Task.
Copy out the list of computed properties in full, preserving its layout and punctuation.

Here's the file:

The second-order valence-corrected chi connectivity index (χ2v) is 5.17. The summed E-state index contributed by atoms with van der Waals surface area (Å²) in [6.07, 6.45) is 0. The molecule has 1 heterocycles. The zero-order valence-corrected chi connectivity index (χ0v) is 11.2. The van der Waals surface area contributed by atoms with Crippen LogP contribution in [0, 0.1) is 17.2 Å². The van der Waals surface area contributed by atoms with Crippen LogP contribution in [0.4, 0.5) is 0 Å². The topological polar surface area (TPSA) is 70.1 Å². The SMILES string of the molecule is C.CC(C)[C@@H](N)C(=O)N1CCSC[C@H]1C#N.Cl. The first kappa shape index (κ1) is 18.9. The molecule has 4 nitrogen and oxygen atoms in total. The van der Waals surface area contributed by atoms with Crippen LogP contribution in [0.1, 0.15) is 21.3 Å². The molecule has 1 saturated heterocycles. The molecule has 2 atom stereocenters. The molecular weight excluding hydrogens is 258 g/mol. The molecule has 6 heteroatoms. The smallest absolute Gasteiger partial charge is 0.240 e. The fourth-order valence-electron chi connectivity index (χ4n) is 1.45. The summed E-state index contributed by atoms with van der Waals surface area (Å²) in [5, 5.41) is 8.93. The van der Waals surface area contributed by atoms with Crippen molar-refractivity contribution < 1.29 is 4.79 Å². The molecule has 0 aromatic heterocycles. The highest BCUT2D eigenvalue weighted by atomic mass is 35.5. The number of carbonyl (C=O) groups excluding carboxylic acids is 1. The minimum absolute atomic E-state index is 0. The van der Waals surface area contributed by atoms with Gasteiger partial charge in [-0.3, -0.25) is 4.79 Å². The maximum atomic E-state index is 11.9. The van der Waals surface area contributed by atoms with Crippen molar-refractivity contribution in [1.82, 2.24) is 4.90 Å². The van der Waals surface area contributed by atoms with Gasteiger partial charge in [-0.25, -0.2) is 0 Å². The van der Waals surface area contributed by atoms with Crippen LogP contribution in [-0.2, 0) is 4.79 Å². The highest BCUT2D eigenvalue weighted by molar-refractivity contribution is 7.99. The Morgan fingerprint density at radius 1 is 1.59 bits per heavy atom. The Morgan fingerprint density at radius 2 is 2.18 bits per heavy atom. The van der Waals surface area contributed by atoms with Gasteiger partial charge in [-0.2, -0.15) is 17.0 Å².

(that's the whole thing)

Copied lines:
The second-order valence-corrected chi connectivity index (χ2v) is 5.17. The summed E-state index contributed by atoms with van der Waals surface area (Å²) in [6.07, 6.45) is 0. The molecule has 1 heterocycles. The zero-order valence-corrected chi connectivity index (χ0v) is 11.2. The van der Waals surface area contributed by atoms with Crippen LogP contribution in [0, 0.1) is 17.2 Å². The van der Waals surface area contributed by atoms with Crippen LogP contribution in [0.4, 0.5) is 0 Å². The topological polar surface area (TPSA) is 70.1 Å². The SMILES string of the molecule is C.CC(C)[C@@H](N)C(=O)N1CCSC[C@H]1C#N.Cl. The first kappa shape index (κ1) is 18.9. The molecule has 4 nitrogen and oxygen atoms in total. The van der Waals surface area contributed by atoms with Crippen LogP contribution in [0.1, 0.15) is 21.3 Å². The molecule has 1 saturated heterocycles. The molecule has 2 atom stereocenters. The molecular weight excluding hydrogens is 258 g/mol. The molecule has 6 heteroatoms. The smallest absolute Gasteiger partial charge is 0.240 e. The fourth-order valence-electron chi connectivity index (χ4n) is 1.45. The summed E-state index contributed by atoms with van der Waals surface area (Å²) in [5, 5.41) is 8.93. The van der Waals surface area contributed by atoms with Crippen molar-refractivity contribution < 1.29 is 4.79 Å². The molecule has 0 aromatic heterocycles. The highest BCUT2D eigenvalue weighted by atomic mass is 35.5. The number of carbonyl (C=O) groups excluding carboxylic acids is 1. The minimum absolute atomic E-state index is 0. The van der Waals surface area contributed by atoms with Gasteiger partial charge in [-0.3, -0.25) is 4.79 Å². The maximum atomic E-state index is 11.9. The van der Waals surface area contributed by atoms with Crippen molar-refractivity contribution in [1.82, 2.24) is 4.90 Å². The van der Waals surface area contributed by atoms with Gasteiger partial charge in [-0.25, -0.2) is 0 Å². The van der Waals surface area contributed by atoms with Crippen LogP contribution in [-0.2, 0) is 4.79 Å². The highest BCUT2D eigenvalue weighted by molar-refractivity contribution is 7.99. The Morgan fingerprint density at radius 1 is 1.59 bits per heavy atom. The Morgan fingerprint density at radius 2 is 2.18 bits per heavy atom. The van der Waals surface area contributed by atoms with Gasteiger partial charge in [-0.2, -0.15) is 17.0 Å².